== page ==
Steven Barron embraces flash fiction to create his first novel Madame Curie’s Piano Tuner

Steven Barron released his first book, Madame Curie’s Piano Tuner. // Courtesy of Steven Barron

If you would’ve asked Steven Barron what he wanted to do when he grew up, writer wouldn’t have made the list. However, after releasing his first book Madame Curie’s Piano Tuner, he has surprised everyone, even himself.

“I had to just do it,” Barron says. “Try to be fearless, and write what’s in front of me, mind-wise.”

Madame Curie’s Piano Tuner follows Raymond Dover when he travels to the small town of Bucksnort for one of his first jobs as a piano tuner. A mysterious stroke of amnesia leaves him stranded in the small town of Bucksnort, but the veteran retirement home gives him a place to stay.

Although the book follows Ray as he explores the small town, Barron created this world through a collection of flash fiction stories. As Barron explains, a reader could open this book on any section and start reading.

“You could cut into this book anywhere and be fine,” Barron says. “I use piano tuning as a launching pad to comment on different things.”

Barron began writing about 12 years ago. He left a job in the corporate world to spend more time writing after he tried a few community groups and received positive feedback. 

This pushed him to start attending writing workshops, sometimes traveling across the country. This is where he first heard the term “flash fiction” and was inspired to dedicate time every day to create a book. Flash fiction is a style of writing where entire plots are completed in less than 1,500 words. Not all of the stories in the book are this short, but they were built off of this idea.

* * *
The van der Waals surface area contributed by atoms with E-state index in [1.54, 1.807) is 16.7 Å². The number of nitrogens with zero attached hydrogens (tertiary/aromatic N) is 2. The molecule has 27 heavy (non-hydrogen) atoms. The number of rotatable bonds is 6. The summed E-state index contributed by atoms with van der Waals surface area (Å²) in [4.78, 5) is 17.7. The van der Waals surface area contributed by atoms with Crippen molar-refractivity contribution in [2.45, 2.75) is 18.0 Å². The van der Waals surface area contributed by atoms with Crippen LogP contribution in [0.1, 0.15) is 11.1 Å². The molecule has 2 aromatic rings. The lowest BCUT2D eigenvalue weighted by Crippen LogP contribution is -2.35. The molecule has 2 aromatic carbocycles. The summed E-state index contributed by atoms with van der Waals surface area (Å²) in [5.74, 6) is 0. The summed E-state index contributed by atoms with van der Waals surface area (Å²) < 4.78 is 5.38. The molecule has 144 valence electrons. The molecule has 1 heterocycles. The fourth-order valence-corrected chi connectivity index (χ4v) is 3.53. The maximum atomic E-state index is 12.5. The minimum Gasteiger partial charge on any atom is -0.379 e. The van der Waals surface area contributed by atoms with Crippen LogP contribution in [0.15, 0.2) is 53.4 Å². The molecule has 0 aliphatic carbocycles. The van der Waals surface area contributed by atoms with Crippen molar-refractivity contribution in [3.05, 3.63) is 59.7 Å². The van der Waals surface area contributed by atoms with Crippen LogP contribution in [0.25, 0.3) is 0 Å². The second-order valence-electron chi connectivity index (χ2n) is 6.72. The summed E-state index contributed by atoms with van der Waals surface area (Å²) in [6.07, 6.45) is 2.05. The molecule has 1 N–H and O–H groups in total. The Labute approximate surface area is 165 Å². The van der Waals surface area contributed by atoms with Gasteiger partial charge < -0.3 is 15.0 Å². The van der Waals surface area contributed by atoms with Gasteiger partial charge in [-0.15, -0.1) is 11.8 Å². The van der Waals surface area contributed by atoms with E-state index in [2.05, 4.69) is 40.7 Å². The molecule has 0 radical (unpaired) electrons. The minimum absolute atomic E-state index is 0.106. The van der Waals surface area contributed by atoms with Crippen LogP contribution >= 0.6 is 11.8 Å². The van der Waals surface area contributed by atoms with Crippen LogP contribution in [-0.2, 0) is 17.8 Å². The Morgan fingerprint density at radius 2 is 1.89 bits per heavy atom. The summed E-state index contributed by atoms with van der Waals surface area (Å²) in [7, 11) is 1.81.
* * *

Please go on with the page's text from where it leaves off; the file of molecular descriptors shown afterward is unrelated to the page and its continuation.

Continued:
He was coming up with new ideas all the time, but couldn’t fit them all. When it finally came time to choose which stories would go into the Madame Curie’s Piano Tuner, he had a unique system.

“It was really a haphazard thing,” Barron says. “I printed all the sections out, laid them on the floor, picked them up, and began putting them together.”

What he created is a novel that forces you to broaden your reading “rules.” Ray, a newly-trained piano tuner and healing amnesiac, is not the most reliable narrator. He may even lead readers in the wrong direction, dragging them along through incomplete thoughts. Barron says this was almost accidental.

“I think of myself as an unreliable narrator,” Barron says. “I know a little about a lot of things, but don’t know about most.”

He also goes from story to story without transitions and fills the pages with so many characters that there is a list at the end of the novel to help readers keep track. He created the people and the town of Bucksnort because Barron loves exploring the hidden aspects of small town life.

“People expect a lot of darkness in big cities, and turmoil, but it’s not all southern sweetness in small towns,” Barron says.

The humor is dry, but present on every page. Barron confesses that one reason he is proud of this publication is because some of the most favorite lines he’s ever written were pulled out of him while writing about Ray.

“I don’t think you can look at a page without seeing a unique piece of writing,” Barron says. “I had extra energy when I hit that vein. It was great.”

Barron admits that he doesn’t expect this flash fiction style of writing to be everyone’s favorite. Even his wife told him “this isn’t for me” after a read through. But, Barron cares more about his book finally coming together after years of doubt and practice.

“I didn’t care if anybody liked it, I just wanted people to appreciate what I’d done,” Barron says. “I’m just astonished. I can’t believe that I wrote it.”

Madame Curie’s Piano Tuner is available for purchase now.

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